Bryant conviction could spur ethics bills

Posted: November 20, 2008

Some would-be reformers are eyeing the conviction of former State Sen. Wayne R. Bryant as an impetus to tighten ethics rules in a state where change usually comes slowly and reluctantly.

"If not now, when?" asked Sen. Bill Baroni (R., Mercer), who has long called for ethics legislation.

He pointed to Bryant, a former Camden County Democrat found guilty Tuesday on 12 corruption-related charges, and more than 100 similar cases in recent years.

"If these very real examples of the culture of corruption doesn't move our leadership, nothing ever will, except maybe the voters next November," he said.

Democratic leaders in the Senate and Assembly issued statements Tuesday saying the Bryant verdict showed the need to do more to build on ethics rules, and Gov. Corzine said last week that the ethics package he proposed in September and economic-recovery bills were his top priorities for the rest of 2008.

But none of the plans on the table would directly address some of the key issues in the Bryant case.

Bryant was found guilty in large part because he did little work in his $35,000-a-year job at the University of Medicine and Dentistry of New Jersey while as a senator he steered millions of dollars to the school. Prosecutors called it a "sham" job that boosted his pension in exchange for influence.

While the case showed that it is illegal to explicitly sell influence, lawmakers with legitimate jobs are not clearly prohibited to direct money to their employers, according to a top lawyer for the Legislature.

"That question is largely unanswered even after the Bryant trial," said Albert Porroni, executive director of the Office of Legislative Services, the Legislature's nonpartisan research arm. "There's no real statute that addresses that issue specifically."

Some advocates say there should be.

Baroni said that years ago he had proposed a bill that would have barred lawmakers from working for public entities in their districts. The rule would have blocked Bryant from working for the school and for the Gloucester County Board of Social Services, where he also had a low-show job that inflated his pension.

In 2007, the liberal think tank New Jersey Policy Perspective released a report saying more than 700 elected New Jersey officials held second jobs also paid by taxpayers. The group's president, Jon Shure, said the state should review potential conflicts and bar dual-job arrangements in which there could be a conflict. The state's dual-office ban addresses only elected positions.

Shure said that his first report "hasn't gotten any traction," but that he hoped renewed attention might spur action.

"The state and its citizens will be better served if we have a good set of dos and don'ts ahead of the game and not be relying on juries and prosecutors to set these standards," Shure said.

Corzine's latest ethics plan focuses on closing loopholes in laws that limit the financial influence that government contractors and entrenched party leaders can have on campaigns. The plan would follow through on a Corzine promise and address two issues most often cited by watchdog groups and Republicans calling for reform.

It remains to be seen what parts of his plan survive in the Legislature. The state has gone through several rounds of ethics overhauls, but in each case compromises watered down the rules.

Senate President Richard J. Codey (D., Essex) has not publicly embraced Corzine's plan. Assembly Speaker Joseph J. Roberts Jr. (D., Camden) said in an interview Monday, before the Bryant verdict, that he expected action on parts of the package this year but that final approval might stretch into 2009. He said some pieces were being "fine-tuned."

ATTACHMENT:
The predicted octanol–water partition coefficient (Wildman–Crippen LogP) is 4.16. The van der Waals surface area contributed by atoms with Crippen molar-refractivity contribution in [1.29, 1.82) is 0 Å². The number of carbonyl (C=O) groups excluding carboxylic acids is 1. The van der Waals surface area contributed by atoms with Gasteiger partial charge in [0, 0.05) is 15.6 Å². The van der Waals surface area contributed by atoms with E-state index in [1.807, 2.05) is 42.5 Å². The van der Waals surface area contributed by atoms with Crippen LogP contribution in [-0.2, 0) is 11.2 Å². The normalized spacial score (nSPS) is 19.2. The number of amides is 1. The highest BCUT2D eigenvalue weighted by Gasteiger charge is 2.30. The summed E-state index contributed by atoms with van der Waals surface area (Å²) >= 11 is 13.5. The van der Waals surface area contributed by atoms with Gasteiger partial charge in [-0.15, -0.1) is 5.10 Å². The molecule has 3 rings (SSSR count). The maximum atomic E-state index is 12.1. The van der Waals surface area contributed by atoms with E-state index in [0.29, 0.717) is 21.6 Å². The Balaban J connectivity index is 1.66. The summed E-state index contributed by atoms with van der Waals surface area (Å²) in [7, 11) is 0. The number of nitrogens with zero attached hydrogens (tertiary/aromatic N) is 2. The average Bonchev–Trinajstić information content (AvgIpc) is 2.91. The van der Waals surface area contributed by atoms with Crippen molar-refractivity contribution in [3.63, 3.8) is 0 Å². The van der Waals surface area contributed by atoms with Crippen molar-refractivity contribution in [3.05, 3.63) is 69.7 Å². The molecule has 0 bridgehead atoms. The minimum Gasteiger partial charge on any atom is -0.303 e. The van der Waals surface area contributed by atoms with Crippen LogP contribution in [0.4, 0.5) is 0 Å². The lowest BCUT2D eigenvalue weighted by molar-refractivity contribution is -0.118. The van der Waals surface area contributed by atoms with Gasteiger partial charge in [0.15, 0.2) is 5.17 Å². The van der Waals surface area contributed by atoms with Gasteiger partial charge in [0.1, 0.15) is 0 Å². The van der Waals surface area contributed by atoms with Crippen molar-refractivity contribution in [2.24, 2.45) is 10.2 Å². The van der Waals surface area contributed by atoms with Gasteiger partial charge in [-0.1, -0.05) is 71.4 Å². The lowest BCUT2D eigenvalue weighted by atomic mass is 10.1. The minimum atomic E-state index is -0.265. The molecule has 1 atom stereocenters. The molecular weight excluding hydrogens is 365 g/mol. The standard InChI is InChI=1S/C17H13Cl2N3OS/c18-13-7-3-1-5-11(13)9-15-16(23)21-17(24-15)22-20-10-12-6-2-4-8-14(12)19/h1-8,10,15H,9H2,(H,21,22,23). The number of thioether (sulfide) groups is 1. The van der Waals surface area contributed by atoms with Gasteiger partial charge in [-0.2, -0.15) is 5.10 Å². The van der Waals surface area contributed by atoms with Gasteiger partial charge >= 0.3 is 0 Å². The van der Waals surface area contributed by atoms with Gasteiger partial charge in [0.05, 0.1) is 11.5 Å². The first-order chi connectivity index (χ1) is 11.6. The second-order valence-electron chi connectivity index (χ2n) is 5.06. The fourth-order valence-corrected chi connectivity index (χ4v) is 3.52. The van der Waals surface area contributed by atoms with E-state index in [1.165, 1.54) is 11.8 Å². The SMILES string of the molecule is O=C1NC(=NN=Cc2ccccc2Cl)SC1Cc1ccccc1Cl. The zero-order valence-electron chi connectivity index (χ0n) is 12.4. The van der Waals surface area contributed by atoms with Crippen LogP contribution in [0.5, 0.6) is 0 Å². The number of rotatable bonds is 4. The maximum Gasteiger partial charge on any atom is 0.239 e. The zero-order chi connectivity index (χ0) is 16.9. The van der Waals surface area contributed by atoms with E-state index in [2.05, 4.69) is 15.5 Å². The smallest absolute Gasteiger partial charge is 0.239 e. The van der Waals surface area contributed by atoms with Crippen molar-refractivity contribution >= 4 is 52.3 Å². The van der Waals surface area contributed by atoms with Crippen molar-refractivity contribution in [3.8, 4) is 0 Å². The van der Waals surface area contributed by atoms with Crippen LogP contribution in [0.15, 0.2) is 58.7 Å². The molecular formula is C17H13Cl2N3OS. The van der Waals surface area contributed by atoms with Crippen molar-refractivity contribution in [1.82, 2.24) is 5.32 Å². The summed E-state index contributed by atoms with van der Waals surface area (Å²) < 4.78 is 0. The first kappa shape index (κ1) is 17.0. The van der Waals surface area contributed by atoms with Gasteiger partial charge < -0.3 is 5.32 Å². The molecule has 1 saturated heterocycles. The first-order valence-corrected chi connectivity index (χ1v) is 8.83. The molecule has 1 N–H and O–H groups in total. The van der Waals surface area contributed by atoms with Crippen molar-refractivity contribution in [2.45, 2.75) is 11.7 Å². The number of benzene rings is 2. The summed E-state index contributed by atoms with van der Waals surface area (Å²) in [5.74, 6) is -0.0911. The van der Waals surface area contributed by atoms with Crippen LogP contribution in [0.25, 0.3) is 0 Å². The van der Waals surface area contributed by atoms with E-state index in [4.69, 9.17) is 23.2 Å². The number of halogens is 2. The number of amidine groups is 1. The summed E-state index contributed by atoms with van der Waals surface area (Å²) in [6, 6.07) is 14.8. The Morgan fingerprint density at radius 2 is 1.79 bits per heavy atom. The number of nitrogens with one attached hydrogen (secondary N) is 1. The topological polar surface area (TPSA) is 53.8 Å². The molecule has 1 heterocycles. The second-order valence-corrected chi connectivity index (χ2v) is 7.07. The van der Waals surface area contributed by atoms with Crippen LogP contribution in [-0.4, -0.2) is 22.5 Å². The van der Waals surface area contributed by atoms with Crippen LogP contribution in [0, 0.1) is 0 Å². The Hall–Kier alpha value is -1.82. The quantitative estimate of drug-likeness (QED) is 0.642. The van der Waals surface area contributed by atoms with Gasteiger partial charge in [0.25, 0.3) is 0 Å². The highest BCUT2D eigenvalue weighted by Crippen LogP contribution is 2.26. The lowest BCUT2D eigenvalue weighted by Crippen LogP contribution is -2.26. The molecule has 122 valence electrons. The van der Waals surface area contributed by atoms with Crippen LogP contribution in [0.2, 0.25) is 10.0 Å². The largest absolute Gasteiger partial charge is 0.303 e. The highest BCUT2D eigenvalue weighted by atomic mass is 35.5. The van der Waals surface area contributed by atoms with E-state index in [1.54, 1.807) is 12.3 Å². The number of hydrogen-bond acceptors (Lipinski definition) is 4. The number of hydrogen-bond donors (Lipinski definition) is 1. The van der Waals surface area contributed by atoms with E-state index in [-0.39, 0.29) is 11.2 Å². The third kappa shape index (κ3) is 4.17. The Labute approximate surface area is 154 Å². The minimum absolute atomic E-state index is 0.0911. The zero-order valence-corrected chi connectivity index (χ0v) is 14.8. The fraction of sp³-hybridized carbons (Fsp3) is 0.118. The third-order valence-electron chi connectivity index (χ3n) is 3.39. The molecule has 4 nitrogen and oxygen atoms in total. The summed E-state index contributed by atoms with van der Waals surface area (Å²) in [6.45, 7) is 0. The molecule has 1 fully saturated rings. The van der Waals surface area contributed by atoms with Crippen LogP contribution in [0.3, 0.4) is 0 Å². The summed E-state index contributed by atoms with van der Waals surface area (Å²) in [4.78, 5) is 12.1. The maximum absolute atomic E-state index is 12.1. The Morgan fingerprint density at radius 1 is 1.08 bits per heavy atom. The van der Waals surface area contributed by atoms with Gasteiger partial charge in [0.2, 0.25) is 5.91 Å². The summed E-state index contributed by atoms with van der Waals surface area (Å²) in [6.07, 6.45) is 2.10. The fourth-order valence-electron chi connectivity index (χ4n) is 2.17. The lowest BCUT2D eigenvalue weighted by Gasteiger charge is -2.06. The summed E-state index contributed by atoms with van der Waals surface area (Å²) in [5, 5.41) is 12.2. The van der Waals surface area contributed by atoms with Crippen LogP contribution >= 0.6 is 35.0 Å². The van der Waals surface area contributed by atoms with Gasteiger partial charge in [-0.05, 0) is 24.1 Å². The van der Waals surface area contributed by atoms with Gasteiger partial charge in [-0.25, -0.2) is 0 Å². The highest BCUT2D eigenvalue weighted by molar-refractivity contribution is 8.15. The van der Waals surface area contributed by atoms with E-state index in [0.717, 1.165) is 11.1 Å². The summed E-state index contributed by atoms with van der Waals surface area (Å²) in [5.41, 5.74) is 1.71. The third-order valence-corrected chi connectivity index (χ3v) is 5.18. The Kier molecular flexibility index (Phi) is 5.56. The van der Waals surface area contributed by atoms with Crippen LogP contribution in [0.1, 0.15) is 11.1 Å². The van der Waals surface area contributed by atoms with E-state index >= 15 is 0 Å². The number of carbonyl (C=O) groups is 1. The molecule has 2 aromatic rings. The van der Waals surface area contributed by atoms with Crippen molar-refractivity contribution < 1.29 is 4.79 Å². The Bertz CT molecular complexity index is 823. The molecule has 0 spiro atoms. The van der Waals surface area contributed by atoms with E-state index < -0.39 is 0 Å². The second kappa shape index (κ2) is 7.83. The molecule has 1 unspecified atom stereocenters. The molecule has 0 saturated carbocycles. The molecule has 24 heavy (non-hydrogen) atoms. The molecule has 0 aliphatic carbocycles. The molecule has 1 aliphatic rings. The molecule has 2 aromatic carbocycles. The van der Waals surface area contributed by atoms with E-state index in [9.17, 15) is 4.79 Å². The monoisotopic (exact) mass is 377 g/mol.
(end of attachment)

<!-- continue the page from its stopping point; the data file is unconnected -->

Some lawmakers worry about the side effects of putting more limits on campaign contributions. If candidates cannot effectively raise money, only the super-rich who can pay for their own campaigns will be able to seek office, some argue.

Others lawmakers privately say ethics rules are a media-driven issue. Asked about their concerns, ordinary people will name the economy or taxes, not ethics, many officials say.

Given the string of corruption convictions, that premise seems likely to be tested next year, especially if U.S. Attorney Christopher J. Christie runs for governor on his résumé of more than 130 corruption convictions.

On Tuesday, Christie and other Republicans used their time in the spotlight to spread the culpability for Bryant's crimes.

Christie said it was an "abomination" that Bryant had been in a position of authority, and Republican state chairman Tom Wilson said the conviction was a "black eye" on Democrats, who left Bryant in power as chair of the budget committee.

Reports in multiple newspapers had pointed out as early as 2003 that Bryant began steering money to the medical school shortly after landing a job there. It was unclear at the time that he was doing almost no work.

He remained in charge of the influential budget panel until late 2007, when a federal monitor reported that Bryant's job had virtually no responsibilities.

Codey, who chooses who chairs Senate committees, did not return a phone call yesterday seeking comment.

Republicans eyeing gubernatorial and Assembly elections next year are banking on the Bryant case to prompt movement.

Baroni said tougher penalties for officials convicted of corruption, including the automatic loss of their entire pensions, should also be part of an ethics plan.

"What you're going to see is either Trenton and the Legislature clean this up," Baroni said, "or juries and the voters will."


Contact staff writer Jonathan Tamari at 609-989-9016 or jtamari@phillynews.com.

 

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